ONE night a little over a year ago, crossing Woodward Avenue, I crashed my bicycle. As I flew head over heels across Detroit’s main boulevard, I thought, well, in any other town, I’d be hitting a car right about now. But this being the Motor City, the street was deserted, completely motor-free.
While bike enthusiasts in most urban areas continue to have to fight for their place on the streets, Detroit has the potential to become a new bicycle utopia. It’s a town just waiting to be taken. With well less than half its peak population, and free of anything resembling a hill, the city and its miles and miles of streets lie open and empty, beckoning. And lately, whether it’s because of the economy or the price of gas or just because it’s a nice thing to do, there are a lot more bikers out riding.
This budding culture brings some commerce with it. Down on the waterfront, and just three hundred yards or so from the headquarters of General Motors, my friends Kelli and Karen are in their second year running the Wheelhouse bike shop. One might think, given the economy, that starting a business in the D makes as much sense as stepping on a nail, but Kelli and Karen’s shop is thriving; their profits in May were double what they were a year ago.
Granted, right now neither Kelli nor Karen take a salary from the business. They’ve each kept working their other jobs, Kelli as a bartender and Karen at a local community organization. Neither of them intends for the Wheelhouse to be a volunteer effort forever, but like many entrepreneurs, they believe investing in the business’s growth right now is the prudent thing to do.
Meanwhile, up in the Cass Corridor neighborhood, another bike shop has opened up. Manned by some of the most die-hard, gear-headed gentlemen you’ll ever meet, the Hub comes with a storeroom of piled-up old bikes that they’ll refurbish for you — and a greater social mission. Their Back Alley Bikes training program, which predates the shop, teaches youths about mechanical repairs and customer service. The Hub is technically a nonprofit, but their business is also doing pretty well.
Biking in the D is the transportation equivalent of the Slow Food movement, offering a perspective that’s completely lost to those zooming in on the Lodge Freeway and I-75, those great superhighways that, once upon a time in the name of progress, were sliced deep into the heart of the city only to bleed it dry.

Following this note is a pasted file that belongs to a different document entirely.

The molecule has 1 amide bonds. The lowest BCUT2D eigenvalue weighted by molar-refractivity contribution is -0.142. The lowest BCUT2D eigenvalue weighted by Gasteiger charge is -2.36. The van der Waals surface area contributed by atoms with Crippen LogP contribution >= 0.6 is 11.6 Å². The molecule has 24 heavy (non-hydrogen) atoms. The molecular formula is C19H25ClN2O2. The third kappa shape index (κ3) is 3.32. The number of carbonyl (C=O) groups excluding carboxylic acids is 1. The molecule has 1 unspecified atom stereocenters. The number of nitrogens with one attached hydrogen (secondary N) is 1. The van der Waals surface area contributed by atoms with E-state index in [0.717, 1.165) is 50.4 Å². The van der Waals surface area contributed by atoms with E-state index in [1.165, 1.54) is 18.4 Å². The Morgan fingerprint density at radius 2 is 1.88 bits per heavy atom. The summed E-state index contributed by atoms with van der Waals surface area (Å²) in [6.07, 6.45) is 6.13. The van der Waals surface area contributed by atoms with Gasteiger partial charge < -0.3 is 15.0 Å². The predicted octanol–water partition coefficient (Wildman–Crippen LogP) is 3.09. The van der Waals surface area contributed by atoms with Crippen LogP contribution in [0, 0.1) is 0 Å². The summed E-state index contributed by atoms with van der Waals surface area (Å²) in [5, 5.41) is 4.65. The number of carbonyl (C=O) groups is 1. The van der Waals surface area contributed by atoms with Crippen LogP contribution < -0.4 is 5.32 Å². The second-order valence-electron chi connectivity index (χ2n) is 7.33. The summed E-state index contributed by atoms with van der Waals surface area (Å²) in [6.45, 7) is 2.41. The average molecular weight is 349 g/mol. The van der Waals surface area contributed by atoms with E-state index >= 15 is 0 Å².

A bike gives you the chance to soak up what’s left, hidden neighborhoods like Indian Village with its dappled lanes and old eclectic mansions. Out near the fabled Eight Mile Road you can cruise past an almost forgotten but now happily restored Frank Lloyd Wright house. Downtown, you can circle the ruins of the old Michigan Central Depot.
Our abandoned landscape suggests an opportunity that alternative-transportation proponents should consider: instead of raging against their cities’ internal combustion machines, they might consider a tactical retreat to the city that cars have pretty much abandoned.
Despite the press, survival here isn’t so hard. Businesses like the Wheelhouse and the Hub have already shown how well Detroit can work as a new business hothouse. With the legendarily affordable real estate and without needing to pay for car payments, gas or insurance, bicyclists could rebuild Detroit into a model of a two-wheeled economy. They could pass laws promoting bikes over cars and designate entire avenues motor-free zones, which, given the state of many of them now, wouldn’t be so much of a stretch.
Maybe it sounds far-fetched, but then again maybe it’s just destiny. Look at a map and you’ll see that Detroit is designed in the shape of a wheel, with streets emanating like spokes from the downtown hub. It looks like a premonition, a city uniquely designed to alter transportation forever.
So, who knows, maybe the bike will follow the car. After all, it’s happened before. In 1896, when Charles B. King steered Detroit’s first automobile across its cobbled streets, following King’s progress with a keen and intelligent interest was Henry Ford, riding on a bicycle.
The link: http://www.nytimes.com/2009/07/05/opinion/05barlow.html